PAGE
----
French-Language Manuscript Materials

The imprint of French culture on Louisiana and the Lower Mississippi Valley has been deep and long lasting. French explorers and colonists were among the earliest Europeans to arrive in the region, beginning in the seventeenth century. Louisiana, named for Louis XIV, belonged to France for much of the 1700s and again from 1800 until it was sold to the United States in 1803. French settlers came to Louisiana both directly from France and indirectly from other areas. The latter included Acadians expelled from present-day Nova Scotia in the mid-eighteenth century and refugees from St. Domingue (present-day Haiti) in 1804. Some followers of Napoleon arrived in Louisiana after their leader's defeat in 1814. Other French immigrants came to Louisiana for a variety of reasons throughout the nineteenth century.

The French-language manuscript resources in the Louisiana and Lower Mississippi Valley Collections (LLMVC) at LSU touch upon all these sources of French cultural influence. This guide to these resources includes descriptions of the papers of early colonists, French-speaking planters and free people of color in the nineteenth century, and residents of cities and towns like New Orleans and Natchitoches. The documents it describes came from farmers and merchants, writers and artists, women and men, the famous and the anonymous.

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Bringier, Louis Amadee and family. Papers, 1786-1901. 2 linear ft. and 13 volumes. Location: T:96-97, F:9, OS:B. Planter of Ascension Parish, Louisiana; Confederate officer and commander of the 4th Louisiana Cavalry and the 7th Louisiana Regiment. Papers include military records, correspondence and business papers relating to the administration of Hermitage Plantation in Ascension Parish and Houmas, Burnside, and Bagatelle plantations. One letter report that a woman killed a federal soldier in New Orleans (1862); another describes Grand Ilse as a resort frequented by Jews. Some items in French. Available (with some omissions) on microfilm 6061: University Publications of America Records of Southern Plantations from Emancipation to the Great Migration, Series B, Part 1, Reels 1-2, and microfilm 5322: Records of Ante-Bellum Southern Plantations from the Revolution through the Civil War, Series I, Part 1, Reel 13. For further information, see online catalog. Mss. 43, 139, 544.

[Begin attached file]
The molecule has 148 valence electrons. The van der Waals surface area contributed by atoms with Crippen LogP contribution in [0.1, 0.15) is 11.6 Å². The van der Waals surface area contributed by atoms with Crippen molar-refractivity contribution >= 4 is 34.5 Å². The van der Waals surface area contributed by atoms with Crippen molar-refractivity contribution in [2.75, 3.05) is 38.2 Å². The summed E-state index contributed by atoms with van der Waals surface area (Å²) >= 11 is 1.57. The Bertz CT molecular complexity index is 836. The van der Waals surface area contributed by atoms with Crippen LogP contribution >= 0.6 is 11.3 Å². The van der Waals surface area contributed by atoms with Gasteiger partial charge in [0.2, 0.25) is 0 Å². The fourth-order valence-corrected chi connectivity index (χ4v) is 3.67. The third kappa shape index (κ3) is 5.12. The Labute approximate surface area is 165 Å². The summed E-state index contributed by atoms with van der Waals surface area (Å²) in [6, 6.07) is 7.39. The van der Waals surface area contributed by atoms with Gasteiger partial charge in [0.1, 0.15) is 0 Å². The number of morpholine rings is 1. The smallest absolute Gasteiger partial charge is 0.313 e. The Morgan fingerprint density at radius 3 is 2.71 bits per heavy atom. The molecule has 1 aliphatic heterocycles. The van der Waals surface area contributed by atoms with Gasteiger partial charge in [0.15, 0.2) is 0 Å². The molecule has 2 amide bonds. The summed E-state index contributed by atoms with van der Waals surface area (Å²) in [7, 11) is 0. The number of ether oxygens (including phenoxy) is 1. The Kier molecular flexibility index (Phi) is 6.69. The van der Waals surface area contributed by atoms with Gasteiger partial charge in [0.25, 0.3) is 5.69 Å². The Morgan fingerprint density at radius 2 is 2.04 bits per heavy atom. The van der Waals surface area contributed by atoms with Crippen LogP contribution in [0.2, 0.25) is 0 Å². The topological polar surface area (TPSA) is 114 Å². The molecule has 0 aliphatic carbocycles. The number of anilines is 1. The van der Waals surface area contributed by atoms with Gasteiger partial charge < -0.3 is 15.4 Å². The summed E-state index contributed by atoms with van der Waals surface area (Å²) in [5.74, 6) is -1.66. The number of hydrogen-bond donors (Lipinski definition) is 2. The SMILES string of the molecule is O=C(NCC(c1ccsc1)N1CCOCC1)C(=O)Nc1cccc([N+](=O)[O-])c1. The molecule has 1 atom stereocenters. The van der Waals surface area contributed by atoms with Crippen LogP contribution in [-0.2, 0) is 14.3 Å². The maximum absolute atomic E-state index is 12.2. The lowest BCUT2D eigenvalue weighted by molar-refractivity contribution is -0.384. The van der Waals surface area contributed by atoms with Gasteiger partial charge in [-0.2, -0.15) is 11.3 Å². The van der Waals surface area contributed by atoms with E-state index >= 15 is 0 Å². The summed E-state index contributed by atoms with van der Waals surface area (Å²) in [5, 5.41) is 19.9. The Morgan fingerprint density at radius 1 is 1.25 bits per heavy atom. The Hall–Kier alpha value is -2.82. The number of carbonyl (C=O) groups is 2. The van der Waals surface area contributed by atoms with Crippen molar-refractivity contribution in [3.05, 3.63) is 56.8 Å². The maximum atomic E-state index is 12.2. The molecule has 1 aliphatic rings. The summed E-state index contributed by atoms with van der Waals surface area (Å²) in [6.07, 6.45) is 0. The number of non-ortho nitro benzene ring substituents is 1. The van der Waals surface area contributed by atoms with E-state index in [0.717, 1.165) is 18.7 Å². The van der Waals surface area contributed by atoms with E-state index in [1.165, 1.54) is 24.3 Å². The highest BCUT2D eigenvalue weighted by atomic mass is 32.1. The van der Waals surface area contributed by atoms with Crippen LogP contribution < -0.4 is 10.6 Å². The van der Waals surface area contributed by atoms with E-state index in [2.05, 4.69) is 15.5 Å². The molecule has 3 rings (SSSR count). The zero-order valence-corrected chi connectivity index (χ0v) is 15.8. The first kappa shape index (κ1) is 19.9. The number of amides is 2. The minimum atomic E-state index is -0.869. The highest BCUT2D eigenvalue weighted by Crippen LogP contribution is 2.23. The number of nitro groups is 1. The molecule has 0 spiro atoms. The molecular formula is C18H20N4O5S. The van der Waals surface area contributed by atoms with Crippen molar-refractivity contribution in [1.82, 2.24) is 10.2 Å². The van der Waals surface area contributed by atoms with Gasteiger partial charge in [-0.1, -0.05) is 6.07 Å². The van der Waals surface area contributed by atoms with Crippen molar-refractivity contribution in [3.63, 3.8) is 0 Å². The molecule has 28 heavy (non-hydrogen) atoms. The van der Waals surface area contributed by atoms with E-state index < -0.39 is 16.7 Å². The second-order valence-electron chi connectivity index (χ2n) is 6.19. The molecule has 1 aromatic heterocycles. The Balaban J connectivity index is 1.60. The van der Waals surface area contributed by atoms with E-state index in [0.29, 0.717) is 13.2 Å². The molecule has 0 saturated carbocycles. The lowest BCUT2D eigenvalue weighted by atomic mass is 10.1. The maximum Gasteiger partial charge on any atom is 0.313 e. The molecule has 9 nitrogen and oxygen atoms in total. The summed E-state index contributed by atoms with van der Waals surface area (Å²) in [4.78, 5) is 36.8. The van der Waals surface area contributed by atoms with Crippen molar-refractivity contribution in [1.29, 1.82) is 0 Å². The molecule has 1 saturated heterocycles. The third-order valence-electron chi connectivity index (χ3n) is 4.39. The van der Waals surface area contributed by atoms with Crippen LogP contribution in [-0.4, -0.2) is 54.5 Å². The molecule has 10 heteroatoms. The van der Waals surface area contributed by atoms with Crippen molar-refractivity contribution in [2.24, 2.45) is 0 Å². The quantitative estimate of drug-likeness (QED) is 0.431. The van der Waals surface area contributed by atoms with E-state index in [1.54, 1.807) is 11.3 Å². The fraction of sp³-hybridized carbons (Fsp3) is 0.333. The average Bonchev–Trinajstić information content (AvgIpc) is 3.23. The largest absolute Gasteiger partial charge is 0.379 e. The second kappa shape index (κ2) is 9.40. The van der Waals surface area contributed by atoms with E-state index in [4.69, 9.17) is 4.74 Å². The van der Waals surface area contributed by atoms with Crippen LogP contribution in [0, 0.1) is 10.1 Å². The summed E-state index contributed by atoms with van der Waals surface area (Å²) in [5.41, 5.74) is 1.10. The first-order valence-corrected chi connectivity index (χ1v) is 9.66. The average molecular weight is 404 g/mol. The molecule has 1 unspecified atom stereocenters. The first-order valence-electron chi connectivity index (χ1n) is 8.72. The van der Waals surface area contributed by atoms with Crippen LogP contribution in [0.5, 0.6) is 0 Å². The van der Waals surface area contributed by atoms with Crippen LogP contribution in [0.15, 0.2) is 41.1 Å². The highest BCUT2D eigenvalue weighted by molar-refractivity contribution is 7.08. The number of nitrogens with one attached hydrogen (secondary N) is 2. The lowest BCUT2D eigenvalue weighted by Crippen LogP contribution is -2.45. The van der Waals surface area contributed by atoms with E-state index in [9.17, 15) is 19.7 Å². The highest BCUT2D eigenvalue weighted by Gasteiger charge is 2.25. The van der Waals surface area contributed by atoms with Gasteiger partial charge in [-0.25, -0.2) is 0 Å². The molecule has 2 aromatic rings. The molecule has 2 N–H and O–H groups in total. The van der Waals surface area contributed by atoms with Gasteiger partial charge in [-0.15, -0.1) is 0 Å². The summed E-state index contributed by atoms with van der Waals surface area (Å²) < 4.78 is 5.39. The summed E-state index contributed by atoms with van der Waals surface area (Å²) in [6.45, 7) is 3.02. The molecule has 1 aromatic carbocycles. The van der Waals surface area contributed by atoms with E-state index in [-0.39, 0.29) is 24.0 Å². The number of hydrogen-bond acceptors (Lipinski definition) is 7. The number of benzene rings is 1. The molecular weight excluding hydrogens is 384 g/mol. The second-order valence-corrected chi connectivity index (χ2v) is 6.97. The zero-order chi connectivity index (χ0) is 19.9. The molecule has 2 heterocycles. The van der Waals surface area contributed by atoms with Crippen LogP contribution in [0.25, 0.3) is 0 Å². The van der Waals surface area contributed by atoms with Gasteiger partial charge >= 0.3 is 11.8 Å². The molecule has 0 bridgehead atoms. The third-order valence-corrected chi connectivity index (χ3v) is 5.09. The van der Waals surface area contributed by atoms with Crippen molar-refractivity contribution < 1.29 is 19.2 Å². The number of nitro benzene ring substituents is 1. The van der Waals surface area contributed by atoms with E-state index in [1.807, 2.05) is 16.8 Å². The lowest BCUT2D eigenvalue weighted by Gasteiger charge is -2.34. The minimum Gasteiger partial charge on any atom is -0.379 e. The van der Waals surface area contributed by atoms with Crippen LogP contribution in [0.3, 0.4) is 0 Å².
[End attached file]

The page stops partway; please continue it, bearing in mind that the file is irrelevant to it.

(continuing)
Brion letter, 1769. 1 item [typescript copy]. Location: Misc.:B. Treasurer for the French colonial troops at New Orleans. Letter from Brion to his brother J. B. Brion, clerk of court in Paris, on the overthrow of the French troops in Louisiana and the lack of pay for the soldiers. In French. For further information, see online catalog. Mss. 949.

Referenced in Guides: New Orleans to 1861, French

Brouard, G. Arsene (Gerfroy Arsene) 1867-1938. Papers. 1895-1940. 1 linear ft. Location: S:107, S:108, OS:B. French monk and botanist. Correspondence, research notes, printed material, personal papers, photographs, plant samples, and diagrams by Brother Arsene Brouard. For further information, see online catalog. Mss. 3568.

Referenced in Guides: Religion, Education, French

Brown, James, 1766-1835. Letter, 1827 September 13. 1 item. Location: Misc. Attorney in New Orleans who became Secretary of Louisiana (1804), United States attorney for the Orleans District (1805), U.S. Senator from Louisiana (1813-1817, 1819-1823), and Minister to France (1823-1829). Letter to the director of the Royal Museum of Paris, requesting permission for three of his fellow countrymen to visit the museum at a time when it was closed for a coming exposition. In French. For further information, see online catalog. Mss. 1240.

Referenced in Guides: Politics, New Orleans to 1861, French

Brown, James. Papers, 1764-1811 (bulk 1804-1811). 0.25 linear ft. Location: U:20, F:9, OS:B. Attorney in New Orleans who became secretary of Louisiana (1804), U.S. attorney for the Orleans District (1805), U.S. senator from Louisiana (1813-1817, 1819-1823), and minister to France (1823-1829). Collection consists of legal and business papers and correspondence of James Brown. Legal and business papers include documents recording sales of slaves and legal disputes. Most of the letters are from William N. Brown and General James Wilkinson. For further information, see online catalog. Mss. 44.